2003 Testimony to Congress Proves That We Still Have a Long Way to Go In Building Secure Software

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Back in May 1998, as a member of the hacker think tank, L0pht, I testified under my hacker name, Weld Pond, in front of a U.S. Senate committee investigating government cybersecurity. It was a novel event. Hackers, testifying under their hacker names, telling the U.S. government how the world of cybersecurity really was from those down in the computer underground trenches.
Many in the security community know of the famous L0pht Senate testimony, but very few know that one of the L0pht members testified on Capitol Hill 5 years later. That member was me. This time I testified as a cybersecurity professional using my real name. I was the director of research and development at @stake, an information security consulting company.
Back in the summer of 2003, the internet was plagued with worms such as Blaster and Sobig. The U.S. House of Representatives Committee on Government Reform wanted to hold hearings to understand the problem. Why had 400,000 computers been infected with Blaster in less than five days when the patch that would have prevented the attack had been available for over a month? I was asked to testify to help the committee understand vulnerability research. How were the vulnerabilities discovered that lead to worms like Blaster, and why were these latent vulnerabilities there in the first place?
The problems I spoke of in 2003, sadly, are still here with us 18 years later. Large amounts of software are still not designed defensively… and not built with security testing embedded in the development process. The economics of software development still leads to the reuse of old insecure software. Computer users still loath updating to new, more secure versions of software due to costs and resources required.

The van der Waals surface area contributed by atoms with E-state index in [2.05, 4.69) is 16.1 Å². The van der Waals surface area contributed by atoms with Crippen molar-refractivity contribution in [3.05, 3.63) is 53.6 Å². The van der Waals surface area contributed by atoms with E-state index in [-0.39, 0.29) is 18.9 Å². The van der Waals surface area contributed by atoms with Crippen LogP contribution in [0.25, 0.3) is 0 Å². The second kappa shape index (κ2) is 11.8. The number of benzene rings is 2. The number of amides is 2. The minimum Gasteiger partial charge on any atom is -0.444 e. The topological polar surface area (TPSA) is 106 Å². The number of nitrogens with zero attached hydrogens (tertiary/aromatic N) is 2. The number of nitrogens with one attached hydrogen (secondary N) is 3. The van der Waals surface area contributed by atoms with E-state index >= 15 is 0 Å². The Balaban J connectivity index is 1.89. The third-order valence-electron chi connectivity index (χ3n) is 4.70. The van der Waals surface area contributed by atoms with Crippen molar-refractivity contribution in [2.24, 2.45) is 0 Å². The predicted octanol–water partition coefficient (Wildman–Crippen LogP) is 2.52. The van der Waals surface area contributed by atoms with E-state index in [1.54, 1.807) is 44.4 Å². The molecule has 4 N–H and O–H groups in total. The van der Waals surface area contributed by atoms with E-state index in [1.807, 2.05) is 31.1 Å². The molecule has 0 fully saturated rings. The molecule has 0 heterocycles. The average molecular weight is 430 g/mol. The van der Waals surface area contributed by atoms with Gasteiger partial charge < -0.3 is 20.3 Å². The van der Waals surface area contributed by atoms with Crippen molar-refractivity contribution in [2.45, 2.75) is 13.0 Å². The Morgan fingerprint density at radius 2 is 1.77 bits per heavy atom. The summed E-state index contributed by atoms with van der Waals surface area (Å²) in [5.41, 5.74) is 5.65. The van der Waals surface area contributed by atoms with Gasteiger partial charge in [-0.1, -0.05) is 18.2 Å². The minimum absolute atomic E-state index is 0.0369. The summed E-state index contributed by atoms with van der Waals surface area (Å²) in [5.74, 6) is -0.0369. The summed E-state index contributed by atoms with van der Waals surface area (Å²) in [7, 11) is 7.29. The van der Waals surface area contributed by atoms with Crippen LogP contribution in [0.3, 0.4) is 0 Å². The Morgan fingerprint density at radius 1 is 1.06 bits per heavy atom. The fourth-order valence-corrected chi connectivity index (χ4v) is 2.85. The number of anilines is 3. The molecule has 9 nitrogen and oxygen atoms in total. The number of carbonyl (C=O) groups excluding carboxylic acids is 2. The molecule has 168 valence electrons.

I discussed how the root cause of viruses and worms was security flaws in the design or implementation of software. I still believe this today (even though most vulnerabilities are not “wormable” or attackers choose to attack with more precision). I discussed the problems with a ship-it-vulnerable, patch-it-later approach. Even now with some products using auto-updating, patching is often late or doesn’t happen at all due to the resources required to patch in an enterprise IT environment.
Most of what I spoke of was the world of vulnerability research. Who were the people – like the researchers from the Last Stage of Delirium – that discovered the Blaster vulnerability? Why would they do this? How did they do this? How is it possible that they found a security bug when the vendor didn’t?
Then I spoke about the safe vulnerability disclosure process: How researchers could work with vendors to keep the internet safer despite vulnerable software everywhere. This type of process is now widely followed by researchers and vendors and is codified into an ISO standard.
We have made progress on the challenge of building software more securely, distributing patches better, and handling vulnerability disclosure better. But the gains are far less substantial than they should be after 18 years. In my 2003 testimony, I said, “The current flawed computing infrastructure is not going to change for the better overnight. It will take many years of hard work.” We are still in the “many years” phase and perhaps will be for another decade. Take a look at my 2003 testimony and see for yourself just how far we still need to go.
Source: VeraCode